Existing Member?

Memories will be made of this.....

Dicing With The Big Drop

CHINA | Sunday, 25 September 2005 | Views [705]

Well it just continues to be a mad dash around China.  After leaving the email the other day, i went to the 'opera' in Chengdu.  It turned out that it was less of a traditional opera and more of a Chinese variety performance, with lots of spinning of heads, removal of multitudes of facemasks and lots of other generally bizarre acts - it was a good evening, but not exactly what was expected.
The next day we went to the Panda Sanctuary (i've still been travelling with the couple who i met in Beijing) and this was very sweet.  The giant pandas (the black and white ones), thankfully, are kept in quite good conditions and are free to roam around - there are about 40 there in total and are completely adorable - even the hardest nosed people there were ahh-ing and ooh-ing in front of them.  Also there was a baby panda who was only born about 3 weeks ago and so miniscule it was unbelievable - so much smaller than baby humans.  The scientists there seem to actually care about the animals (which s nice to see in a country which isn't exactly famed for either its human or animal rights).  Also at the sanctuary there were a few red pandas - these weren't either as cute or adorable, but still nice to see all the same!
After the panda sanctuary, it was a time to board another train - this time to Kunming (in the South West of China).  This had to be the best train journey i think i've ever taken - despite being on another top-bunk hard sleeper (i'm getting used to the nine inch space between you and the ceiling of the train) and spending 18 hours on it, we started chatting to a group of chinese people who were all in their fifties.  My Mandarin phrasebook was perfect and before we knew it we were being fed with fruit, nuts, sweets - you name it.  When this started, other people on the carriage started to get a bit jealous and then came over with more food and drinks for us - as soon as we looked like we had had enough of one thing, another would be there waiting! We had brought our own food as well, but no-one would take anything from us.  We were singing together and it was a really fun journey - we even had to do 'The Birdie Song' dance (in the middle of the carriage, with people taking pictures and videoing us!).  It was all very surreal and just something that you can't help laughing about days later.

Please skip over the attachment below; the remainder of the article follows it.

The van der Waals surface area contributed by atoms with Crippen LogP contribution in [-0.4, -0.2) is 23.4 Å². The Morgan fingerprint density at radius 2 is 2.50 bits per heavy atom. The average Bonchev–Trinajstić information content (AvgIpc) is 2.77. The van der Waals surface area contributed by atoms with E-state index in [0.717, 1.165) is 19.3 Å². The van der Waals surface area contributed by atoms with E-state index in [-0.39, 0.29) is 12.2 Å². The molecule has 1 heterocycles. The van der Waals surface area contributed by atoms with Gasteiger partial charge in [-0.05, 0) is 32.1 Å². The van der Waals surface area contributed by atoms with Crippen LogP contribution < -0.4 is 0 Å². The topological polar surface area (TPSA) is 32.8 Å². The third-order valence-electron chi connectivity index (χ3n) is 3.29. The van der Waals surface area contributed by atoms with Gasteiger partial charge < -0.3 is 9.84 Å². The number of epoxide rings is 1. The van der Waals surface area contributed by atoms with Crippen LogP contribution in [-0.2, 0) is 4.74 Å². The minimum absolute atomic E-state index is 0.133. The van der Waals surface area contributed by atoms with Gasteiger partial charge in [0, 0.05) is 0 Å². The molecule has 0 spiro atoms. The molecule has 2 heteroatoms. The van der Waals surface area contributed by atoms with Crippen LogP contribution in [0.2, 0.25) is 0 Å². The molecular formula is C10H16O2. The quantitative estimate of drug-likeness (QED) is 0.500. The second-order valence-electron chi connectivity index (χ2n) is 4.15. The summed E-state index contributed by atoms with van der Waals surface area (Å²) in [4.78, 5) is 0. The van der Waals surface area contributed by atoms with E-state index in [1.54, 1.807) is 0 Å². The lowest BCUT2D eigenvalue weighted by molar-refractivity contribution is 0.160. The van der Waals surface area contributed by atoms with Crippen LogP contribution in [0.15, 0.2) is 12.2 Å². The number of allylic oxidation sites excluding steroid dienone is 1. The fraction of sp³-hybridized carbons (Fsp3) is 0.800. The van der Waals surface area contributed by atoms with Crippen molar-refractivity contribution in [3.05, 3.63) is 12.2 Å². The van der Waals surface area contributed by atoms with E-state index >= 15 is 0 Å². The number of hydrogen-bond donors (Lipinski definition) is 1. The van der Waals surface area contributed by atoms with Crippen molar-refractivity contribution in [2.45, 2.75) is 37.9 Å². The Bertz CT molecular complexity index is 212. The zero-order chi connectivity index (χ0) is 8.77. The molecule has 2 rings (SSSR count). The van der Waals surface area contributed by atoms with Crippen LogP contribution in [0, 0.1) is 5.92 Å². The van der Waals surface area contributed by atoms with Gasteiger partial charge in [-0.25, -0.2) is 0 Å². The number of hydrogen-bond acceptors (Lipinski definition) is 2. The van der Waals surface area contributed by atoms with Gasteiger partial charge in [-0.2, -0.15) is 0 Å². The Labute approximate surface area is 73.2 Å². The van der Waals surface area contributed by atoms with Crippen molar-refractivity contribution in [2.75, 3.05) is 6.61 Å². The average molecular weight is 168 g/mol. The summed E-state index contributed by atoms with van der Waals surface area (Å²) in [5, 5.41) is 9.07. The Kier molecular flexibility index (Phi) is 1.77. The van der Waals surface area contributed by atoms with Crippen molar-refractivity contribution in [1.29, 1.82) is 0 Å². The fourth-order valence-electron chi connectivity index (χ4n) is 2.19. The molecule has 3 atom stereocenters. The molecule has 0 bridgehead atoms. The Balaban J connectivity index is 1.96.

We arrived in Kunming, only to try and get out as soon as possible - it is the Yunnan province's main city and has lots of people (about 6 million), but little charm.  We booked immediately for an overnight sleeper bus to Lijiang and just wasted the day wandering around the skyscrapers and shops.  Now after the most enjoyable journey, came the weirdest.  The South America trip had led me to forget how bad the buses in Asia can be and i was picturing the full monty with reclining seats, a waitress on board and decent toilets - however, the 'deluxe sleeper' that we took is pretty much impossible to describe.  If you can imagine the American yellow school buses (or a normal single-decker) with all the seats taken out, scaffolding put in and beds so small that even the Chinese people couldn't fit in them you'd get near to knowing what it was like.  Ead, Neil and I were allocated the 'beds' on the back row (with three other people) - imagine 6 people even fitting on the back seats of the bus, let alone with rucksacks and trying to get to sleep.  This was the night when the three of us all got a bit too close for comfort and were sprawling all over each other - i was in fear of going through the window, so sleep was hard to come by!  The landscape was also very bizarre - as if we had entered Middle Earth, with lots of industrial furnaces burning for as long as the eye could see.  It was all a bit too hysterical and even more so when they started blasting out Bruce Lee films in the middle of the night!